Arizona offers some of the best and most unique birdwatching in America. The state is rich with vegetation along streams and rivers and contains four distinct desert regions with their own flora and fauna. Many species live within their boundaries. Some birds on this list are common, while others are exotic. Whether you are a beginner or an expert birder, you’ll find several must-see birds in Arizona!
Black Birds in Arizona
Habitat: The red-winged blackbird is one of the most abundant birds in North America. It lives year-round in Arizona, inhabiting weedy fields and brushy swamps.
Appearance: Stocky and broad-shouldered, the red-winged blackbird is black all over with bright red and yellow wing patches.
Diet: These black birds eat insects and seeds.
Vocalizations: They have a rich, musical call that sounds like, “conk-la-ree!”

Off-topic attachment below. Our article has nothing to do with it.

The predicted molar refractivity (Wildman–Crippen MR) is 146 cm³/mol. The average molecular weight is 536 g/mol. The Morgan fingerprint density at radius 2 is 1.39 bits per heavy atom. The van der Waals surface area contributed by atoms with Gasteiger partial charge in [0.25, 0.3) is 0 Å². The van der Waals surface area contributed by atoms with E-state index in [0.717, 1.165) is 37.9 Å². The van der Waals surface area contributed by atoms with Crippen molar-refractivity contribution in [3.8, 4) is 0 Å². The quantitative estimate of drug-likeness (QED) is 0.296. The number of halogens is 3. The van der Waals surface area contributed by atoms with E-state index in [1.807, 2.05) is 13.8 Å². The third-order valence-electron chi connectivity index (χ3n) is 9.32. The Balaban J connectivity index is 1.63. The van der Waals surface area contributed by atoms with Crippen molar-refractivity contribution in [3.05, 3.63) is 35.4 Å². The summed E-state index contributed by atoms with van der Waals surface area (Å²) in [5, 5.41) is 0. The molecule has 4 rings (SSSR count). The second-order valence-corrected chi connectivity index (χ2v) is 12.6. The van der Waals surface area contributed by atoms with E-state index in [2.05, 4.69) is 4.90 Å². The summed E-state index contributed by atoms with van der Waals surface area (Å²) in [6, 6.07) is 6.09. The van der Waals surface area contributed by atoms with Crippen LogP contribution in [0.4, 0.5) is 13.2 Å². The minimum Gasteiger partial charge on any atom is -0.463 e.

Nests: Red-winged blackbirds build bulky, open cup nests attached to standing vegetation.
Habitat: The Brewer’s blackbird has permanent residents in Northern Arizona and wintering populations throughout the rest of the state. Look for them in fields, prairies, farms, and parks.
Appearance: They are full-bodied medium-sized blackbirds with glossy black plumage and yellow eyes.
Diet: They rely on insects, seeds, and berries for sustenance.
Vocalizations: Their songs are shrill squawks and whistles.
Nests: They make a nesting cup out of bulky twigs and grass, with dried mud or manure.
Habitat: Arizona has year-round, migrating, wintering, and breeding populations of yellow-headed blackbirds. You can find them in marshes, fields, pastures, and open country.
Appearance: They are large and stout with black bodies and yellow heads and breasts. Their wings have white patches.
Diet: Their favorite foods are insects and seeds.
Vocalizations: You’ll hear their musical notes and screeching buzzes.
Nests: They weave deep cups out of aquatic plants.
Red Birds in Arizona
Habitat: Summer tanagers breed in Southern Arizona, where they build their nests in cottonwood-willow forests along streams.